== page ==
While the company says that it has orders for over 8,000 vehicles, it’s not clear that these orders will translate into actual revenue. The deal with the Pride Group, for example, is dependent on demand for delivery vehicles from Pride Group’s end customers. That means the final number of vehicles delivered could be much smaller than the 6,320 announced in the press release.  

Competition, Big and Small 

Third, if we’re honestly observing this market, it’s clear that the barriers to entry into the electric delivery vehicle space aren’t really high. Workhorse’s technology isn’t very differentiated and the company is likely to face a lot more competition as mainstream automakers including Daimler (OTCMKTS:DMLRY), General Motors (NYSE:GM) and Ford (NYSE:F), which also have plans to make commercial EVs.

These companies have considerable manufacturing scale as well as a broader customer base from which to potentially sell their EVs. Even other upstarts, such as privately held Rivan Automotive, are poised to gain traction, driven by big partnerships. For example, Amazon (NASDAQ:AMZN) has already started to use Rivan delivery vans in select locations. It plans to have as many as 100,000 vehicles on the road via this partnership within the next decade.

Finally, Workhorse’s 10% equity stake in electric truck maker Lordstown Motors (NASDAQ:RIDE) doesn’t look like it’s about to take off anytime soon. Workhorse took a $136.6 million non-cash accounting charge last quarter owing to the decline in the market value of RIDE stock. RIDE stock declined over 40% in Q1 as the company inflated its order book.

I Believe I Can Fly 

To be fair, none of this sounds like a compelling long-term investment thesis. So, what else does Workhorse have going for it? Quite a lot, potentially, for patient investors. Workhorse’s Horsefly drone, designed for parcel delivery, is really the singular bull case for WKHS stock. 

Delivery drones sound futuristic. And there are safety and logistics concerns. But, companies are beginning to embrace the benefits of driver productivity and faster delivery. While a drone is making its delivery, the driver can get back into the driver’s seat and go on to his next delivery, improving efficiency. When the drone has completed its task, it locates the vehicle and returns to its roof portal, ready for its next delivery.

The Horsefly, almost a decade in the making, has suffered critical quality issues, including poor navigation software and substandard construction. Now, it could finally be ready to take off. The unmanned aircraft system (UAS) is currently undergoing Federal Aviation Administration certification following a formal application by Workhorse in October 2020.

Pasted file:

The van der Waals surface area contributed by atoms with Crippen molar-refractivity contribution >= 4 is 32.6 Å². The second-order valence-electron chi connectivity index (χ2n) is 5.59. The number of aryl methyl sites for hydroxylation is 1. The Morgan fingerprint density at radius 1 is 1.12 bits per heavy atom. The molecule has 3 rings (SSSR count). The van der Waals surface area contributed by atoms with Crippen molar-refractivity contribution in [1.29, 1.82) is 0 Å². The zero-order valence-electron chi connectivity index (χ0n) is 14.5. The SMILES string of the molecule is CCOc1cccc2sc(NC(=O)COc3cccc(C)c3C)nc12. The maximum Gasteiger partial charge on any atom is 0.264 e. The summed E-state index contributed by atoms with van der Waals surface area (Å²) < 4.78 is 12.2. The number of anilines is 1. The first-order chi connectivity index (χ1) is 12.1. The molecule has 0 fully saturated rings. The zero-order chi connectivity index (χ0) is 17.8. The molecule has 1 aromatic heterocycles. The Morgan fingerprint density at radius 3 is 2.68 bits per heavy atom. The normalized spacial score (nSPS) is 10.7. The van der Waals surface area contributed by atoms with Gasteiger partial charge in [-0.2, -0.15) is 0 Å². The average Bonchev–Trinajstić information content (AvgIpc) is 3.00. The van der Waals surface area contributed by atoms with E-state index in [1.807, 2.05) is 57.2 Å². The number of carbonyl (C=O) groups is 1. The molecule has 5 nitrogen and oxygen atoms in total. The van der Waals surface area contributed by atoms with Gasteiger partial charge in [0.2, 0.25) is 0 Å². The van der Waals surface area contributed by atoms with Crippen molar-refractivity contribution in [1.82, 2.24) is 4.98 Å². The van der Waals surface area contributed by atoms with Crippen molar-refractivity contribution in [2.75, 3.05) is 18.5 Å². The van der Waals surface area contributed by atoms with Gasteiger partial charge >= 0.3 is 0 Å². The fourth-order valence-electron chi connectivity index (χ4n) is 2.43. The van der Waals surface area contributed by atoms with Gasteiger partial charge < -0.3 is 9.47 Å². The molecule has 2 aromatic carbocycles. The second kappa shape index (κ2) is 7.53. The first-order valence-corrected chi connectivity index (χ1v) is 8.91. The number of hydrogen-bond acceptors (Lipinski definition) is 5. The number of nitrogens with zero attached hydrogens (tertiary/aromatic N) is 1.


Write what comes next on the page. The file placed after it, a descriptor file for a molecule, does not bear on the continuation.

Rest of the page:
Its use is currently limited to situations where the operator can see the drone through the entire flight. But with certification potentially coming by year end or early 2022, its use case could change very quickly. Notably, during the company’s Q1 earnings call, management stated that they delivered their first HorseFly system to a commercial test customer. 

FedEx (NYSE:FDX), UPS (NYSE:UPS) and DHL (OTCMKTS:DPSGY) have already announced interest in drone delivery. Amazon has already won FAA approval for its Prime Air drone delivery fleet. Walmart (NYSE:WMT) announced this week an investment in DroneUp, an on-demand drone delivery network, following a pilot last year with automated deliveries of Covid-19 test kits. The retailer also has two other drone trials — one with Flytrex for groceries and essential items and another with Zipline for health and wellness products.

The Bottom Line on WKHS Stock 

Despite the recent stock surge, retail trading hype and promise of a drone-filled future, the fundamental narrative around WKHS stock hasn’t changed. Workhorse remains a speculative buy. But with the stock trading at 8x estimated 2022 sales, the valuation doesn’t look unreasonable in the context of broader EV sector valuations. 

For investors willing to see the long-term picture, WKHS has a legitimate shot at the last mile delivery segment, which is ideally suited for EVs, given the low maintenance costs and lower range related issues. Sometimes, good things come to those who wait. 

Your comments and feedback are always welcome. Let’s continue the discussion. Email me at

On the date of publication, Joanna Makris did not have (either directly or indirectly) any positions in the securities mentioned in this article. The opinions expressed in this article are those of the writer, subject to the Publishing Guidelines.

Joanna Makris is a Market Analyst at A strategic thinker and fundamental public equity investor, Joanna leverages over 20 years of experience on Wall Street covering various segments of the Technology, Media, and Telecom sectors at several global investment banks, including Mizuho Securities and Canaccord Genuity.